All’s fair in love and war in this sprawling epic about a family weathering the Civil War.
When the conflict begins, the Gordon family–prosperous hog farmers in the Missouri Ozarks–figure they’ll sit it out. But then them Yankee devils descend on Ripley County at the behest of â€œSt. Louis bosses,” murdering, pillaging, burning and raping as they go. â€œ â€˜Would you think there’s men so utterly evil as to shoot up a church meeting?’ ” wonders a shell-shocked survivor. â€œ â€˜Nobody but a bunch of damn Yankees would do a thing like that.’ ” To defend their farms and womenfolk, Gordon sons Stuart and Riley join up with Confederate partisans, but the fighting takes a distant backseat to the clan’s romantic entanglements. The battles occur in fleeting background paragraphs amidst the main business of flirting and bickering, dances and socials, endless strategizing about how to approach a girl or catch a man and a constant routine of childcare and kitchen chores. Stuart is torn between town whore Sue Ellen and haughty beauty Lorena, whose sister Millie sets her cap for Riley. Meanwhile, the Gordon sisters suffer heartbreak at the hands of handsome, no-account cads: Kate pines for–and dreads–the return of the charming snake of a husband who abandoned her, while Emely weakly fends off the seductive advances of a local heartthrob. The story is marred by its naive pro-Confederate politics and a bloated, meandering narrative, but Webb (The Judge’s Daughter, 2004) paints a convincing and detailed–if somewhat glamorized–portrait of rural Southern life in the Civil War era.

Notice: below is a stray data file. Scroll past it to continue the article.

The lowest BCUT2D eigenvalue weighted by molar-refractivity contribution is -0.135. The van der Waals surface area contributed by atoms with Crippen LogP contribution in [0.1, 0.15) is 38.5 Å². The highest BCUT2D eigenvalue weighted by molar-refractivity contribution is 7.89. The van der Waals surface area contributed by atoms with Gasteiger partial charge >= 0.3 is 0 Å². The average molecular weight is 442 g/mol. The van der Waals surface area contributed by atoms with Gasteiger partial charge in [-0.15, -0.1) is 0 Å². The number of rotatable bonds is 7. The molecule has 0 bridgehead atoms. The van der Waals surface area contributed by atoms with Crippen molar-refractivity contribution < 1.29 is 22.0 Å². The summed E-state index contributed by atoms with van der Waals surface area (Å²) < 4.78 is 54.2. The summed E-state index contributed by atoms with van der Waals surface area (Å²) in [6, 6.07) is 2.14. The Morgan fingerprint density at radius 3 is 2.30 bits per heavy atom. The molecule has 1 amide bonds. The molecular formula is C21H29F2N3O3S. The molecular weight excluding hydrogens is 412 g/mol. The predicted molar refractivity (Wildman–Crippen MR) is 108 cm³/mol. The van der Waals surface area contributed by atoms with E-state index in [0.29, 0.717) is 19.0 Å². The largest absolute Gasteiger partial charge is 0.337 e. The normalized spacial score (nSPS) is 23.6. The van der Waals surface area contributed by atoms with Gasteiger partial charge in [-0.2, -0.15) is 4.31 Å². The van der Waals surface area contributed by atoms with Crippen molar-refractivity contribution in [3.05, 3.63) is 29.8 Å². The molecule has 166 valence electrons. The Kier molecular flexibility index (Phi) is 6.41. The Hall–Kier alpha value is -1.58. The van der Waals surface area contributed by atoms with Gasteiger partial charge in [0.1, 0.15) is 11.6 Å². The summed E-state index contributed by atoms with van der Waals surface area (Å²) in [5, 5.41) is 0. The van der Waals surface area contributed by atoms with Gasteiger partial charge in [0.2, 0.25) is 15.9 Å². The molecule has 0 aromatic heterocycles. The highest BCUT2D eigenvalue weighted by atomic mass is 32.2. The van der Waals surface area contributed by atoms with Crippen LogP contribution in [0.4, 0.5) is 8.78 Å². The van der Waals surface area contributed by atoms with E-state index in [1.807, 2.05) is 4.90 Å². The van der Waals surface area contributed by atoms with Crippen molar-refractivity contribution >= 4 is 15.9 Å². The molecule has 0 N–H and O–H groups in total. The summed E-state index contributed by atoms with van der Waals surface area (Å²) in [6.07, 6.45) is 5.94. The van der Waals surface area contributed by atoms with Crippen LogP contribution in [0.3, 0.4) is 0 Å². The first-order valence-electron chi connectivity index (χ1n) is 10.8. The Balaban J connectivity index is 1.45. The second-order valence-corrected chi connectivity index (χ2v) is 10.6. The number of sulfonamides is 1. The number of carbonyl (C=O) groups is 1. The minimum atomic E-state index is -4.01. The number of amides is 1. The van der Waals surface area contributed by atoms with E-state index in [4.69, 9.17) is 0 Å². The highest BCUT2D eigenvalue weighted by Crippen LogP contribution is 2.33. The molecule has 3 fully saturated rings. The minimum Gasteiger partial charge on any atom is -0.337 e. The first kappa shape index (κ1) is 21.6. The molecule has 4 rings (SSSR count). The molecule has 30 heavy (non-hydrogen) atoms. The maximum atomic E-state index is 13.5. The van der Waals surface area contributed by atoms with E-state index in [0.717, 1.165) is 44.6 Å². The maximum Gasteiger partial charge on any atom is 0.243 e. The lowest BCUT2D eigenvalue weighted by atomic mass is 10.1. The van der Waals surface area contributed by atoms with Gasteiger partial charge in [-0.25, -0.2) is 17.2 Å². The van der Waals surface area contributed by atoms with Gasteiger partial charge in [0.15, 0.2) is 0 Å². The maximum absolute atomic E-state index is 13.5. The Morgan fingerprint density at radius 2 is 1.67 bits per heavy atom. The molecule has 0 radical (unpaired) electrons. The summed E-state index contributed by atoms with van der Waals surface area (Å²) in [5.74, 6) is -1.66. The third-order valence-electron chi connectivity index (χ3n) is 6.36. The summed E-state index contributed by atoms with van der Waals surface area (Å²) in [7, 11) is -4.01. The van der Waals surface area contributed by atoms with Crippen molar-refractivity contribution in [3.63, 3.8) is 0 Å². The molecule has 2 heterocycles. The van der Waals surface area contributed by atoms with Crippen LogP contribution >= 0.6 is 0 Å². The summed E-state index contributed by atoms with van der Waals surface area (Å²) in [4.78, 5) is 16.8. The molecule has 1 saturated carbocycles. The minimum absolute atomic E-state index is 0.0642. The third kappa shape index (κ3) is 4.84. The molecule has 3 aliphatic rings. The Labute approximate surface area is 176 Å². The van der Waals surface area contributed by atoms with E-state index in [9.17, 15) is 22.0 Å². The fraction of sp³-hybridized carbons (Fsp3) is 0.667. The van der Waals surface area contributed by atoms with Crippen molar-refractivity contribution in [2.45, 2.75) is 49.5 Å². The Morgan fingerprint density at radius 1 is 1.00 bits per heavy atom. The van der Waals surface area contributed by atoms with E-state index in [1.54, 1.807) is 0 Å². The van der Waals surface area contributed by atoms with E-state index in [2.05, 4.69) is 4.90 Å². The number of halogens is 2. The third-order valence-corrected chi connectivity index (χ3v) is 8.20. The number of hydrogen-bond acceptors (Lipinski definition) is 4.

A shapeless but often engrossing period melodrama.